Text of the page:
Gov. Northam will introduce bill to end death penalty in Virginia

January 13, 2021

Gov. Ralph Northam will be introducing a bill to abolish the death penalty that, if successful, would make Virginia the first Southern state to end capital punishment.

“I understand about timing and I suspect this is the year to end the death penalty in Virginia,” Northam told the Richmond Times-Dispatch on Tuesday.

“I’ve felt strongly about this for a long time,” the governor said. “We’ve been doing so much good work on equity, especially criminal justice reform, and we have the majority in the House and the Senate.”

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Virginia’s Racist History With the Death Penalty Could Finally End

January 5, 2021

A nearly 300-year-old practice could be put to rest this month, as Virginia’s General Assembly considers ending the death penalty.. Del. Lee Carter (D – Manasses) introduced a bill to end the practice last week.

“This is about ending a barbaric practice that brings with it the possibility of the most extreme injustice that the state can levy. [That is], ending someone’s life and then finding out later that they didn’t do it,” Carter said.

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A Preview of the 2021 Virginia Legislative Session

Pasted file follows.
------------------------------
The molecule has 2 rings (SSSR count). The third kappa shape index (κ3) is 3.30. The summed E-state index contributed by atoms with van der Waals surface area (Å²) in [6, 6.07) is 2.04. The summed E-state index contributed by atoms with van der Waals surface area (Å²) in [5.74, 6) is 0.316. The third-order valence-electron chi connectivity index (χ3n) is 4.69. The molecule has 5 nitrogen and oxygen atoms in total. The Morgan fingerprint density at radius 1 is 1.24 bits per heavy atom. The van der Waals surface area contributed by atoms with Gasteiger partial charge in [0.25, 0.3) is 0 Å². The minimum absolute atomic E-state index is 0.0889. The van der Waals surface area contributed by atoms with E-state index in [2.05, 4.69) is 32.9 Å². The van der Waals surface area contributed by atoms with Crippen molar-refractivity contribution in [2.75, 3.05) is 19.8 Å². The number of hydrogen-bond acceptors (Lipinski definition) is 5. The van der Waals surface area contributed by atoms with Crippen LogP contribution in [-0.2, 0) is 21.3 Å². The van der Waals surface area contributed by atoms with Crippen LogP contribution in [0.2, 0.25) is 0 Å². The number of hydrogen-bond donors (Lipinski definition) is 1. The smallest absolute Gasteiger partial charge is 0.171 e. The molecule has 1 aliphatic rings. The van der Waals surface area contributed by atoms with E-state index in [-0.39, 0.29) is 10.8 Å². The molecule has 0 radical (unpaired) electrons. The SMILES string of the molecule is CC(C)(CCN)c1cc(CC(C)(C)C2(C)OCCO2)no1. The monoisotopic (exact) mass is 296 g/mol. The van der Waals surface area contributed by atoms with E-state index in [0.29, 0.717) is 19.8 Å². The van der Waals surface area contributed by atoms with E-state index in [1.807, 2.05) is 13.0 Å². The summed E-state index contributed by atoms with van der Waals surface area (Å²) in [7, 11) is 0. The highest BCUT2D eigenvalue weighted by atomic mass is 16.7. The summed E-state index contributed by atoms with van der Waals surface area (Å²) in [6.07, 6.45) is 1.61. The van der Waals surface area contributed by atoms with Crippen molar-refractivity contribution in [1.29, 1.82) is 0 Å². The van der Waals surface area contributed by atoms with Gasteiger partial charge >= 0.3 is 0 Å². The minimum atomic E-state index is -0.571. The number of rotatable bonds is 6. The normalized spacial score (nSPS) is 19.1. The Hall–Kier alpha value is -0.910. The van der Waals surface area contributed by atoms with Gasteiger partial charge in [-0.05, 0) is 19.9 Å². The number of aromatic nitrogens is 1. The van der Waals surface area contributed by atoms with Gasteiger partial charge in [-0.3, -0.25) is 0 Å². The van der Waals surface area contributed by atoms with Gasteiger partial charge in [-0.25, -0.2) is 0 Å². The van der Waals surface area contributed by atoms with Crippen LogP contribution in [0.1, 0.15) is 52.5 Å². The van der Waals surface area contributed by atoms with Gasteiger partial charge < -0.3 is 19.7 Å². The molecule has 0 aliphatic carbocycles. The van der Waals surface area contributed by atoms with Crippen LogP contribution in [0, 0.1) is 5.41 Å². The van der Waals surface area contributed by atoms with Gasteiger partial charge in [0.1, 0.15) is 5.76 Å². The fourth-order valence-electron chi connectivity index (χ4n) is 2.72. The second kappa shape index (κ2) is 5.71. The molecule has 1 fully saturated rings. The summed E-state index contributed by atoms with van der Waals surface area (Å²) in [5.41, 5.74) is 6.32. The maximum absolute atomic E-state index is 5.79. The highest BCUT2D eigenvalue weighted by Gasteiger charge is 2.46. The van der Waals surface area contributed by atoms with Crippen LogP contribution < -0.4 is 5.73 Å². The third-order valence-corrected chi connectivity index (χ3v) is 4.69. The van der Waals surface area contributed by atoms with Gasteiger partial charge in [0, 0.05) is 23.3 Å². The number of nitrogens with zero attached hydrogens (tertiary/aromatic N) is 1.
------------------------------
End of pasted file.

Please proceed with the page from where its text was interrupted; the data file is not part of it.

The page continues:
For the past four months, VADP and our allies have been working diligently to increase support among Virginia legislators for the death penalty repeal. That work has been seriously affected by the Covid-19 pandemic, which greatly restricts our ability to meet in person with state legislators.

Nevertheless, we are cautiously optimistic that there will be sufficient votes to pass abolition legislation during the upcoming session.

Senator Scott Surovell (D-District 36) is the chief patron of the Senate bill, SB 1165. The bill’s chief co-patron will be Senator Bill Stanley (R-District 20). This bipartisan leadership may be increased by as many as ten additional co-patrons.

One abolition bill has been introduced in the House of Delegates, but several more have been filed. We anticipate that the chief patron will be a leading member of the Courts of Justice Committee.

However, this will be a legislative session like no other.

The House of Delegates and the Senate will meet remotely or in a sequestered space. There will be no opportunity for lobbyists or constituents to provide information and guidance.

There is a great deal of partisan rancor about the length of the session. At issue are plans for traditional 45-day sessions, or it could be shortened to just 30 days. A longer period would serve us more favorably, since it would give us more time to play a role in advancing legislation.

You can be sure that we are doing everything we can to ensure that abolition bills in both houses of the legislature are debated and passed with bipartisan support. Still, with so much uncertainty, abolition bills may be postponed until 2022.

With your help, we will convince additional legislators that it is time for Virginia to become the first Southern state to reject capital punishment.